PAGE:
The last important note is that if the user tries to add the same multistate species more than once, a warning message will be prompted because aliases are needed to have a non-ambiguous set of reactants in the complexation reaction. Aliases are just local names that are used to refer to different instances of the same multistate species (e.g. an homodimerization reaction looks like A1=SpA(p{0:10}) + A2=SpA(p{0:10}) -> Dimer(site1=A1.p;site2=A2.p) and A1 and A2 are the local aliases). For more information about aliases, see Section Multistate Species and Reactions syntax.


The Functions table contains the definition of custom, model-specific mathematical expressions that can be used as rate laws or in any other field where an expression is allowed. Since MSMB takes advantage of the COPASI API and COPASI has a set of built-in functions, in the lower part of the Functions tab the user will see the complete set of available COPASI functions. Those elements cannot be modified but the user can use them as they are for kinetic laws or in other mathematical expressions.

Warning: Built-in functions may have names that contains characters that are not allowed as a plain name for a function (e.g. spaces, brackets, dashes). In order for our tool to understand those names, they must be quoted. This implies that the user is forced to type a very complex string to use those functions (e.g. a function call may look like "Henri-Michaelis-Menten (irreversible)"(SpecieSub,Km,V)). MSMB has a contextual help that the user can trigger while typing mathematical expressions. Pressing the shortcut keyboard combination CTRL-H will show a list of available functions. In this way it will not be necessary to remember/type very long and complex names: they will be provided in a drop down list and the user will be able to select the desired function more easily.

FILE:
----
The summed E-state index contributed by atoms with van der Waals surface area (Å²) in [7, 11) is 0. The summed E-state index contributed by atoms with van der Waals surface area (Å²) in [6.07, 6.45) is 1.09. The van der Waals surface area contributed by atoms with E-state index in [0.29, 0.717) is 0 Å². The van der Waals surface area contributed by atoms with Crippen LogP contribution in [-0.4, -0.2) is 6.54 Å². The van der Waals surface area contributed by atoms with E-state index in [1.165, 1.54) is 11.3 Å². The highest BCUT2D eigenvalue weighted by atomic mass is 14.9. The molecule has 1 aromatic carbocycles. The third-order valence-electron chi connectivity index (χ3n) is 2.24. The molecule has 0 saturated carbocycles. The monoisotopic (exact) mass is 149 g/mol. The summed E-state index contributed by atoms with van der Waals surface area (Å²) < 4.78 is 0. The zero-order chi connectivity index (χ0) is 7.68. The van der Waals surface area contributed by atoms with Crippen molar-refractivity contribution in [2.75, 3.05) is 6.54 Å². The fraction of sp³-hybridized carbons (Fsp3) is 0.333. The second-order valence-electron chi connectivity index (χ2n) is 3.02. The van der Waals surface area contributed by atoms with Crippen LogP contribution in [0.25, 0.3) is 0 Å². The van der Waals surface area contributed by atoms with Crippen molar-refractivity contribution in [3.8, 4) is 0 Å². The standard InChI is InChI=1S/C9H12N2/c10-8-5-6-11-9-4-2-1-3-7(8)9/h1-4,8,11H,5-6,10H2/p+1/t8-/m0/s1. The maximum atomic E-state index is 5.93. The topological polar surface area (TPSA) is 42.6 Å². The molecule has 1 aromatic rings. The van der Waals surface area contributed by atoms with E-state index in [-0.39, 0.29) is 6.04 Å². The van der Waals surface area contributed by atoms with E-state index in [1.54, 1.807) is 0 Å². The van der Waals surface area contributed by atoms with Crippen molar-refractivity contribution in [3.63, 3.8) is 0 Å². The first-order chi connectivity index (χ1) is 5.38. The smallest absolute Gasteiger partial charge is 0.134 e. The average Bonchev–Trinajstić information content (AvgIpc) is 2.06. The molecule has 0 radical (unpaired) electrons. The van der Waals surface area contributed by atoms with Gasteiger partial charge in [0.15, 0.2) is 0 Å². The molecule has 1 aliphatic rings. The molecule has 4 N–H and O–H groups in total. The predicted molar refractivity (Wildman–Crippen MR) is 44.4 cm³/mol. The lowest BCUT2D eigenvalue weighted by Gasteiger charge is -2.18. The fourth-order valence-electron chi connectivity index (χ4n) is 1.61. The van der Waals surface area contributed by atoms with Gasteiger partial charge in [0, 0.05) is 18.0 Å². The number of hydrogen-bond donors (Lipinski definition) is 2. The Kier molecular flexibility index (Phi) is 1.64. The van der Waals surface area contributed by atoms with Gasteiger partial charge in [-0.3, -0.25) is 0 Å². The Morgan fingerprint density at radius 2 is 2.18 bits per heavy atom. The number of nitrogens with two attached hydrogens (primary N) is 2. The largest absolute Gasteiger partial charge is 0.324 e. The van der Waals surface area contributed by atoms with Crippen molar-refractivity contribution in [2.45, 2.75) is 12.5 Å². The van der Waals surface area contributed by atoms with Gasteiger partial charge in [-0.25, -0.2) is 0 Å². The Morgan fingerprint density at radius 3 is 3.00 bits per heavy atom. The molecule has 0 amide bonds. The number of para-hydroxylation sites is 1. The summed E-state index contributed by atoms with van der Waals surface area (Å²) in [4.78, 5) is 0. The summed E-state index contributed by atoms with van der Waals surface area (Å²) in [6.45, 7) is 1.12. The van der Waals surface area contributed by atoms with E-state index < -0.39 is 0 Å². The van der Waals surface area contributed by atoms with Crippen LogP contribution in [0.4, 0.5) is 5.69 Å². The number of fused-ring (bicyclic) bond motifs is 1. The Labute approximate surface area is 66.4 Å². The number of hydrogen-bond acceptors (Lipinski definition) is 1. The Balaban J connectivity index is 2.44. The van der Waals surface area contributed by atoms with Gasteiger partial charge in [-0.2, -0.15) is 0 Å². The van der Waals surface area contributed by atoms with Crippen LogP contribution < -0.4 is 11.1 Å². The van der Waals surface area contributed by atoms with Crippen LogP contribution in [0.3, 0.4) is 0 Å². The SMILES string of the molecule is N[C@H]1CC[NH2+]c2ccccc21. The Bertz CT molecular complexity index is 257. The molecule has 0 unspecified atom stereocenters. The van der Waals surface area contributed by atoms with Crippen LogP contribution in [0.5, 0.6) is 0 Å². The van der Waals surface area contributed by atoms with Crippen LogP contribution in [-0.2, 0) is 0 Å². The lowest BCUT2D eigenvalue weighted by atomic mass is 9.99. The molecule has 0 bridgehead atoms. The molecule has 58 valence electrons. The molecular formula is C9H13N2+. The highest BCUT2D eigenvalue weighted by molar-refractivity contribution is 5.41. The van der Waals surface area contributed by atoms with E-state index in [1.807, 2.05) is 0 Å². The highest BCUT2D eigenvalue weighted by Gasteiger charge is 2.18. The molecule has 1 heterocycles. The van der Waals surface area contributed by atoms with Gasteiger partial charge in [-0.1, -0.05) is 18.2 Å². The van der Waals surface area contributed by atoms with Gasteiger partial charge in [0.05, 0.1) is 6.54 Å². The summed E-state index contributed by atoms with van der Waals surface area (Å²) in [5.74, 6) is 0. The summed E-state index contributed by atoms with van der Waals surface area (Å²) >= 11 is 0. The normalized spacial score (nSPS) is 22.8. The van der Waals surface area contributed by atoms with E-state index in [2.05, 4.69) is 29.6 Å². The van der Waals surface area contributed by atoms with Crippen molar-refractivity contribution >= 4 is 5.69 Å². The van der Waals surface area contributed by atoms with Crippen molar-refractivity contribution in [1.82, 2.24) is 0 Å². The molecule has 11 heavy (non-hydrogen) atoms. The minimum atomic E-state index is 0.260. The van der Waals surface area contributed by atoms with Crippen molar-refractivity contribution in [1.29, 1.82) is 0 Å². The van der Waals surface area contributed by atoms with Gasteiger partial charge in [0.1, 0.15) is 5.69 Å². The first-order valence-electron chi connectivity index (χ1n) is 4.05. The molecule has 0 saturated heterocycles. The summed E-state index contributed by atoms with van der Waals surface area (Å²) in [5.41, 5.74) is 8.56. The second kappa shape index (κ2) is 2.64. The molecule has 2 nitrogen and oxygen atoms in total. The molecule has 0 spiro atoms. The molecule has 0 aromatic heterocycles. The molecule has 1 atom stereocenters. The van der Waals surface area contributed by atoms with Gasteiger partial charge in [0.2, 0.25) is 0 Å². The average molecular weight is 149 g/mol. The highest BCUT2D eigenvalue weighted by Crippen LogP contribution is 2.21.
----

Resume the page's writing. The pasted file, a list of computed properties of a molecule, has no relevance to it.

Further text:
In order to define a function, the user can follow these simple steps:

  • type a name in the Name column (the name should contain only letters, numbers and _ and should be unique among the functions. If any other symbol is needed in the name, it has to be quoted and it has to be used in the quoted form any time the function is needed.)

  • type a mathematical expression (possibly involving variables) in the Expression column

  • the tool will extract from the expression all the elements that are not numbers or functions, and it will generate the complete signature of the function (because, following the SBML concept of functions, any undefined variable inside a function expression should be explicitly written in the parameter list of the function, no global or external variable references are allowed)

  • from that moment on, the name field of that specific function has to contain a complete and valid signature, or a Major issue error will be raised by the tool. If the user decides to rename some parameters in the equation field or in the name field (so there won’t be a perfect correspondence between the signature of the function and its internal definition) a Inconsistency error will be raised and listed in the Important messages part of the Model properties tab

If the user knows from the beginning the set of variables that s/he will use in the equation of the function that is under definition, s/he can type directly the complete signature of the function in the Name column: the steps above have been introduced to support users that wants to take advantage of the automatic extraction of information from the internal equation.